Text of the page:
Monthly Archives: August 2014

Life As A Rental

I work as a locum tenens physician, or, as I call it, a “rent-a-doc.” I work for companies that supply temporary physician help to hospitals and clinics. I don’t have my own office practice or patients. I go where I’m needed and leave when the job is done.

I’ve done this exclusively for the past 16 years because I got tired of the people signing my paychecks lying to me.

Anyone still in traditional practice understands my feelings. For the most part, health care administrators are as inbred as St. Bernard dogs and just as crazy. The only thing that matters to them is the bottom line. Patients, physicians and staff are necessary evils they could just as well do without. I’m no different from the janitor and more than one has made that quite clear.
“You don’t like it, fine. Quit and I’ll hire three more just like you.”

Working this way comes with distinct advantages. The companies help me get and pay for state medical licenses. They provide transportation to the work site, hotel accommodations and, most important, liability insurance, which can run $150,000 a year.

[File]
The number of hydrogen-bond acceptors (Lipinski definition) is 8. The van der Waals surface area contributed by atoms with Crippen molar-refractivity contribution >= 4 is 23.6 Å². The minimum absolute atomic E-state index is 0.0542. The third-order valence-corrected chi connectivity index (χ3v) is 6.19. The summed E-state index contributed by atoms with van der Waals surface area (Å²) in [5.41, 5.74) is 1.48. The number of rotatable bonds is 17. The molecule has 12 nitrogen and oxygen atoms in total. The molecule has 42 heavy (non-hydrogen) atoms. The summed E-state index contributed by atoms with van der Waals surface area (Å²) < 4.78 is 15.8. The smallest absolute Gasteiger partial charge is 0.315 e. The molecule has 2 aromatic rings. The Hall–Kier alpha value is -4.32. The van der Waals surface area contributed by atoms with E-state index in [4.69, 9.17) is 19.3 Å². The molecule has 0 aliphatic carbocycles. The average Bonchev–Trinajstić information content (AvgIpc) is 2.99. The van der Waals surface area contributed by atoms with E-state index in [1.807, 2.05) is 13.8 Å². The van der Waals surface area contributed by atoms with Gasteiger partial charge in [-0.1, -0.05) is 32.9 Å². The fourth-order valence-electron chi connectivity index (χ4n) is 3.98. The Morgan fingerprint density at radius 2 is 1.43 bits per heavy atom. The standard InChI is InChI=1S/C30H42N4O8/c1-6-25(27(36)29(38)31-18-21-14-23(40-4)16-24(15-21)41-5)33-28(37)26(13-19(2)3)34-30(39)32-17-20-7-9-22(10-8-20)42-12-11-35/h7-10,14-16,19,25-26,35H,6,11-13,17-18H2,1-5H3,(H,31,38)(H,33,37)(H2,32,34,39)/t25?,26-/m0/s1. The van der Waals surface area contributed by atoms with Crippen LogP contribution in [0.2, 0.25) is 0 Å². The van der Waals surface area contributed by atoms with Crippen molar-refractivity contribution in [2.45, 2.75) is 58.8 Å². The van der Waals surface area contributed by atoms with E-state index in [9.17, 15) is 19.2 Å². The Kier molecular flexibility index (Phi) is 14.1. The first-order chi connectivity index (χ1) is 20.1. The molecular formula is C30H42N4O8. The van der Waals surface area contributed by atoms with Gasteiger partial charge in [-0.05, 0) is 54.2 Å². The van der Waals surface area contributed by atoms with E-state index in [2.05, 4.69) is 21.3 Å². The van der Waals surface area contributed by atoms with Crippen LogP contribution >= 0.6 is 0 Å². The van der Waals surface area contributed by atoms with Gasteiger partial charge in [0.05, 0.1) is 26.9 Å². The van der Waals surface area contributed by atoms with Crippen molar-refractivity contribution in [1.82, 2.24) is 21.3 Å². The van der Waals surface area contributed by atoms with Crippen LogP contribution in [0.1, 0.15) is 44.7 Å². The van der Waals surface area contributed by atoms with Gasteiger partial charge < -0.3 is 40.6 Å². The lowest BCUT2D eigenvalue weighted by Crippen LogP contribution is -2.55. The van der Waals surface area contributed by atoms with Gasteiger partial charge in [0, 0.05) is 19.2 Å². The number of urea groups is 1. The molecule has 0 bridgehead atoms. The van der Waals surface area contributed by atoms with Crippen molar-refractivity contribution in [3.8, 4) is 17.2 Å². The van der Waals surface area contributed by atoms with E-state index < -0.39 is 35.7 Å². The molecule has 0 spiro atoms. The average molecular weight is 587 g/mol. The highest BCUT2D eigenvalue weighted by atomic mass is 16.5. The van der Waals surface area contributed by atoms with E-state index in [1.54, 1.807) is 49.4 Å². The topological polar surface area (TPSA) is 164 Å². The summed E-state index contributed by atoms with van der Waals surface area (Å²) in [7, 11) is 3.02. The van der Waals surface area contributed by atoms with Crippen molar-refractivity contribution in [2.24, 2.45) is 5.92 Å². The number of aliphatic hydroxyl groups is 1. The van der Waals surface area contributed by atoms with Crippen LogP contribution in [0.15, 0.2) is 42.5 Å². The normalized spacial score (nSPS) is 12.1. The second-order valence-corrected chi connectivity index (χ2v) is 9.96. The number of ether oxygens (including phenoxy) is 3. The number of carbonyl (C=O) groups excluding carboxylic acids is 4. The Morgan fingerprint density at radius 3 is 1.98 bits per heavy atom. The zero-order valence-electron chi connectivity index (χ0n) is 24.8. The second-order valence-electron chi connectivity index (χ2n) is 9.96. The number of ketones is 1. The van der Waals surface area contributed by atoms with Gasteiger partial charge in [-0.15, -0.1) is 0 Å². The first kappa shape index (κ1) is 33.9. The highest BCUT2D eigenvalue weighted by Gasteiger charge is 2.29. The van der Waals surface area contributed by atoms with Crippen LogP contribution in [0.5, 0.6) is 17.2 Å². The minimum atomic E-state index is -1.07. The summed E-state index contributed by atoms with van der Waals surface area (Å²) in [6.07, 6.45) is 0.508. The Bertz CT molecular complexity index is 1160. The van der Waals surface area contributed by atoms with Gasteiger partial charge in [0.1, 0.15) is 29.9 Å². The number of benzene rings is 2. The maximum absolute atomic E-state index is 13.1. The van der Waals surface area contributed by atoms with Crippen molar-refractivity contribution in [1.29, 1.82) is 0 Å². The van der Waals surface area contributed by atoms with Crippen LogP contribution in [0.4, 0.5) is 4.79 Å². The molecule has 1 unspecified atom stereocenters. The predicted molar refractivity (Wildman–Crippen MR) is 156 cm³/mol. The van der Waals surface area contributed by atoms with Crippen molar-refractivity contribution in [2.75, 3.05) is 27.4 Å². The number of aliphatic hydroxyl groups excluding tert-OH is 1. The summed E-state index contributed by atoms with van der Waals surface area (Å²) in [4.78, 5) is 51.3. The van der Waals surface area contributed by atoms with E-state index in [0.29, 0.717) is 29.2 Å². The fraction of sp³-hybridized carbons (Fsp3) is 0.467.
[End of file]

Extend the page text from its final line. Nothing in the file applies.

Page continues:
I don’t get involved in hospital politics or pissing contests with other physicians. I do my job, get paid and go home. I earn about a quarter of what I could make in private practice, but I don’t have the stress and the headaches. If a job becomes untenable, I can give 30-days notice and say “adios, muchachos!”

I can work as much as I want depending on available jobs. Occasionally nothing will come up for a few months, but sometimes there are more jobs than I can do. (I’ve had to turn down jobs in Hawaii because of other commitments.) I’ve had the opportunity to visit places on someone else’s nickel, from Alaska to New Hampshire, from Michigan to New Mexico.